Britain took control of Malta in 1800 upon being invited to do so by the Maltese; after the former had helped the islanders evict Napoleon’s troops following the short and turbulent two year stay of the French. What they found was a well-fortified island with a heavily defended port area. Nonetheless the British were worried about the possibility of invading forces landing on the accessible shores of the north of Malta, since the Grand Harbour area was deemed vital to their interests, being their fleet’s main Mediterranean base and therefore their major source of power in this region.
The British answer to this problem was an ambitious if somewhat mad one. They set out to build a massive wall which practically cut off the densely populated south from the more rural and sparsely inhabited northern area.
The Victoria Lines, as the wall was called, runs for some 12 kilometres from Madliena in the east to Fomm ir-Rih on Malta’s west coast. It follows a natural geographical fault, which made its construction a relatively easy one, as the wall is mostly built along cliff edges. Along its length and where the fault was breached by valleys, robust forts and batteries were built; Fort Madliena, Fort Bingemma and Fort Mosta being the major ones – with the latter still in use as a munitions depot by the Armed Forces of Malta.
Construction was started around 1870 and the line was completed by 1888. A mere twelve years after completion, military exercises revealed that the Victoria Lines were of dubious military value and by 1907 the line, with the exception of the forts, was practically abandoned.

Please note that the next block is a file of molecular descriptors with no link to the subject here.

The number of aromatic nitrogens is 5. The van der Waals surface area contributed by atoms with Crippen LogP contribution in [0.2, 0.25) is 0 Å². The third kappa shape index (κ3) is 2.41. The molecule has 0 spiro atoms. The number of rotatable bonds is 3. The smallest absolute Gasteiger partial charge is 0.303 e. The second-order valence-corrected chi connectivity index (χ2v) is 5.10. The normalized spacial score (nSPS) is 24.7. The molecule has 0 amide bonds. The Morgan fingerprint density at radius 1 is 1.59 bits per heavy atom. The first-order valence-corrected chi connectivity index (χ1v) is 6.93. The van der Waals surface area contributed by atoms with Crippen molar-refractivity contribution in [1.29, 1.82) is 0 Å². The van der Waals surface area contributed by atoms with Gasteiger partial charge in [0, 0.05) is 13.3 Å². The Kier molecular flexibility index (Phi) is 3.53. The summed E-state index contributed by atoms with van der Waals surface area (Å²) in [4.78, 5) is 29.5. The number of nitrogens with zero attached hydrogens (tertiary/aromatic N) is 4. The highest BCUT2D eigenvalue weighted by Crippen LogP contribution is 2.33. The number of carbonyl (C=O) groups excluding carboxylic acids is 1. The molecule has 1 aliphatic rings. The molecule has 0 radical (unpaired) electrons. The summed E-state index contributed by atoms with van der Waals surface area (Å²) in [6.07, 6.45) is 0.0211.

Decay quickly set in and parts of the wall were destroyed to make way for later development. However there are still long stretches along which one can wander and these make for some interesting exploration, apart from the views which the line naturally enjoys.
The area known as id-Dwejra to the northwest of Mosta has arguably the best part – a 2 km stretch running to Bingemma with great country views toward Mgarr. Along this stretch one can still see numerous gun emplacements and at Bingemma the wall stretches impressively across the valley near the hamlet’s small chapel.
To the north of Gharghur there is another well-kept part of the wall which one can follow. Here too the line zigzags along a dry valley. Another interesting stretch is at Fomm ir-Rih, reached via the small hamlet of Kuncizzjoni. Here at the wall’s western end one can descend to a redoubt and a small barracks, both derelict and showing signs of wear but nonetheless evocative in their abandonment.
The great wall of Malta, as it is sometimes called, was proposed to UNESCO for consideration as a World Heritage Site by the Government of Malta in 1998.